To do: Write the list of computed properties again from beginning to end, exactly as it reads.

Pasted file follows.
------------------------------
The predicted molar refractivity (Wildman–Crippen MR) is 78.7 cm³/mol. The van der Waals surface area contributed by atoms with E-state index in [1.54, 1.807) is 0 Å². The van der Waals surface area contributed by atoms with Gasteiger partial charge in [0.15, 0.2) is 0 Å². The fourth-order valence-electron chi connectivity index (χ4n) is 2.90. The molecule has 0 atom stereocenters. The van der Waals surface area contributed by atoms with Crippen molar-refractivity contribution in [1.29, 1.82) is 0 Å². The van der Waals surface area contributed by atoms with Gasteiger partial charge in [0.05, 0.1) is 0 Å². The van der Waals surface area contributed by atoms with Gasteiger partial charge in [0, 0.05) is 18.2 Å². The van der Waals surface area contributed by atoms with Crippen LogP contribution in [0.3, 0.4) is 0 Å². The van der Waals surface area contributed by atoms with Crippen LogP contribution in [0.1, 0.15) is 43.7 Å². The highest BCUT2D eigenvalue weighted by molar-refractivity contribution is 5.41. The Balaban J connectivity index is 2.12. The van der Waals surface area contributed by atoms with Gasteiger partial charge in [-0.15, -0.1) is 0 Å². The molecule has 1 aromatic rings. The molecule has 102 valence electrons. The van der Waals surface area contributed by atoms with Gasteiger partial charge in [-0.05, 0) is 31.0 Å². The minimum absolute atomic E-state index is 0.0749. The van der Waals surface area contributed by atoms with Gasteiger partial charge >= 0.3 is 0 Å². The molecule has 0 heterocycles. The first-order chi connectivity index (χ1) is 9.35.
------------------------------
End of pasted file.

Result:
The predicted molar refractivity (Wildman–Crippen MR) is 78.7 cm³/mol. The van der Waals surface area contributed by atoms with E-state index in [1.54, 1.807) is 0 Å². The van der Waals surface area contributed by atoms with Gasteiger partial charge in [0.15, 0.2) is 0 Å². The fourth-order valence-electron chi connectivity index (χ4n) is 2.90. The molecule has 0 atom stereocenters. The van der Waals surface area contributed by atoms with Crippen molar-refractivity contribution in [1.29, 1.82) is 0 Å². The van der Waals surface area contributed by atoms with Gasteiger partial charge in [0.05, 0.1) is 0 Å². The van der Waals surface area contributed by atoms with Gasteiger partial charge in [0, 0.05) is 18.2 Å². The van der Waals surface area contributed by atoms with Crippen LogP contribution in [0.3, 0.4) is 0 Å². The van der Waals surface area contributed by atoms with Crippen LogP contribution in [0.1, 0.15) is 43.7 Å². The highest BCUT2D eigenvalue weighted by molar-refractivity contribution is 5.41. The Balaban J connectivity index is 2.12. The van der Waals surface area contributed by atoms with Gasteiger partial charge in [-0.15, -0.1) is 0 Å². The molecule has 1 aromatic rings. The molecule has 102 valence electrons. The van der Waals surface area contributed by atoms with Gasteiger partial charge in [-0.05, 0) is 31.0 Å². The minimum absolute atomic E-state index is 0.0749. The van der Waals surface area contributed by atoms with Gasteiger partial charge >= 0.3 is 0 Å². The molecule has 0 heterocycles. The first-order chi connectivity index (χ1) is 9.35.